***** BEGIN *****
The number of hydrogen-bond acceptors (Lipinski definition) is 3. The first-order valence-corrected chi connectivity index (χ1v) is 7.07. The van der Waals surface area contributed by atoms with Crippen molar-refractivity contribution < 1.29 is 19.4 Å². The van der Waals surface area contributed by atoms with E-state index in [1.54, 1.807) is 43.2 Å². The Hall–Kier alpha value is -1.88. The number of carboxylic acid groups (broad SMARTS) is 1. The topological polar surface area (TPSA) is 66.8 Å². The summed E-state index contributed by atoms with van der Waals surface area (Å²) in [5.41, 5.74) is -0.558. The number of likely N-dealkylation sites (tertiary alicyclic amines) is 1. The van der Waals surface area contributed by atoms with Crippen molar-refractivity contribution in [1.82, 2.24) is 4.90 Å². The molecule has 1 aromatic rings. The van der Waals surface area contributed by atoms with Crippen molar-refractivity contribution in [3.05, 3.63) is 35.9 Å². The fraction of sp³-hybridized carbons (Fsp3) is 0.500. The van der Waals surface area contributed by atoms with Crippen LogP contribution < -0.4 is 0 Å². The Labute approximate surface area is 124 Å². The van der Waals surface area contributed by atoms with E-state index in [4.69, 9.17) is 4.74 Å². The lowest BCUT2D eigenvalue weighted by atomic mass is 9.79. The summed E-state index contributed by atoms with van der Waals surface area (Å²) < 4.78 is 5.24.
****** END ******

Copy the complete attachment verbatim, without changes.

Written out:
The number of hydrogen-bond acceptors (Lipinski definition) is 3. The first-order valence-corrected chi connectivity index (χ1v) is 7.07. The van der Waals surface area contributed by atoms with Crippen molar-refractivity contribution < 1.29 is 19.4 Å². The van der Waals surface area contributed by atoms with E-state index in [1.54, 1.807) is 43.2 Å². The Hall–Kier alpha value is -1.88. The number of carboxylic acid groups (broad SMARTS) is 1. The topological polar surface area (TPSA) is 66.8 Å². The summed E-state index contributed by atoms with van der Waals surface area (Å²) in [5.41, 5.74) is -0.558. The number of likely N-dealkylation sites (tertiary alicyclic amines) is 1. The van der Waals surface area contributed by atoms with Crippen molar-refractivity contribution in [1.82, 2.24) is 4.90 Å². The molecule has 1 aromatic rings. The van der Waals surface area contributed by atoms with Crippen molar-refractivity contribution in [3.05, 3.63) is 35.9 Å². The fraction of sp³-hybridized carbons (Fsp3) is 0.500. The van der Waals surface area contributed by atoms with Crippen LogP contribution < -0.4 is 0 Å². The Labute approximate surface area is 124 Å². The van der Waals surface area contributed by atoms with E-state index in [4.69, 9.17) is 4.74 Å². The lowest BCUT2D eigenvalue weighted by atomic mass is 9.79. The summed E-state index contributed by atoms with van der Waals surface area (Å²) < 4.78 is 5.24.